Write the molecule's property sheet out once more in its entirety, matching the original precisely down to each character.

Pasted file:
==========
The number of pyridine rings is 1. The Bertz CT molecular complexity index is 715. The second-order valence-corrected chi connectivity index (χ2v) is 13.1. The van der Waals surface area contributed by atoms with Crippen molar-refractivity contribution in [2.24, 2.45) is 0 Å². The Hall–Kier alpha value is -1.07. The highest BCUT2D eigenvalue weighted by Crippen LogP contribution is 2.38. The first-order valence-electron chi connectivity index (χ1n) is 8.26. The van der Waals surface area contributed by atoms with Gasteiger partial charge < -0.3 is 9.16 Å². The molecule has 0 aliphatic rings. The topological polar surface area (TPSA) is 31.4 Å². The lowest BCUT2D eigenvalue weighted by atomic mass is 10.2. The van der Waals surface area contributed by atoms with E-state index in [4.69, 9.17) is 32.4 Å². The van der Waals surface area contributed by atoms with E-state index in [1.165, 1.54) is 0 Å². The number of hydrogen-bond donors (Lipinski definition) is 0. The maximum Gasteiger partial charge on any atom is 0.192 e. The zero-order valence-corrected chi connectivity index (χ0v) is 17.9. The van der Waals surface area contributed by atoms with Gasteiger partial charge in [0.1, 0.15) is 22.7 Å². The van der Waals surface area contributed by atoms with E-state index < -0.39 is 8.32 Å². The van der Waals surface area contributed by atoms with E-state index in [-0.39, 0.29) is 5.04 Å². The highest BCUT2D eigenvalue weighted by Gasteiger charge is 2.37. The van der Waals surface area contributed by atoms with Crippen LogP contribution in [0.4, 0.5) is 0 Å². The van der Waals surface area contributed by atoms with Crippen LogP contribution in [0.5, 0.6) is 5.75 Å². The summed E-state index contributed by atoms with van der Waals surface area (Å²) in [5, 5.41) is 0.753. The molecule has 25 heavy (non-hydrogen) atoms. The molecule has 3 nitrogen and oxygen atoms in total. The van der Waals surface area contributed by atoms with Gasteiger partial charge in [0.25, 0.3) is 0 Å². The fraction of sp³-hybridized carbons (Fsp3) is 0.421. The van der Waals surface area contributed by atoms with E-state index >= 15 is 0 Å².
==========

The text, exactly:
The number of pyridine rings is 1. The Bertz CT molecular complexity index is 715. The second-order valence-corrected chi connectivity index (χ2v) is 13.1. The van der Waals surface area contributed by atoms with Crippen molar-refractivity contribution in [2.24, 2.45) is 0 Å². The Hall–Kier alpha value is -1.07. The highest BCUT2D eigenvalue weighted by Crippen LogP contribution is 2.38. The first-order valence-electron chi connectivity index (χ1n) is 8.26. The van der Waals surface area contributed by atoms with Gasteiger partial charge < -0.3 is 9.16 Å². The molecule has 0 aliphatic rings. The topological polar surface area (TPSA) is 31.4 Å². The lowest BCUT2D eigenvalue weighted by atomic mass is 10.2. The van der Waals surface area contributed by atoms with E-state index in [4.69, 9.17) is 32.4 Å². The van der Waals surface area contributed by atoms with E-state index in [1.165, 1.54) is 0 Å². The number of hydrogen-bond donors (Lipinski definition) is 0. The maximum Gasteiger partial charge on any atom is 0.192 e. The zero-order valence-corrected chi connectivity index (χ0v) is 17.9. The van der Waals surface area contributed by atoms with Gasteiger partial charge in [0.1, 0.15) is 22.7 Å². The van der Waals surface area contributed by atoms with E-state index < -0.39 is 8.32 Å². The van der Waals surface area contributed by atoms with E-state index in [-0.39, 0.29) is 5.04 Å². The highest BCUT2D eigenvalue weighted by Gasteiger charge is 2.37. The van der Waals surface area contributed by atoms with Crippen LogP contribution in [0.4, 0.5) is 0 Å². The van der Waals surface area contributed by atoms with Crippen LogP contribution in [0.5, 0.6) is 5.75 Å². The summed E-state index contributed by atoms with van der Waals surface area (Å²) in [5, 5.41) is 0.753. The molecule has 25 heavy (non-hydrogen) atoms. The molecule has 3 nitrogen and oxygen atoms in total. The van der Waals surface area contributed by atoms with Gasteiger partial charge in [0.25, 0.3) is 0 Å². The fraction of sp³-hybridized carbons (Fsp3) is 0.421. The van der Waals surface area contributed by atoms with E-state index >= 15 is 0 Å².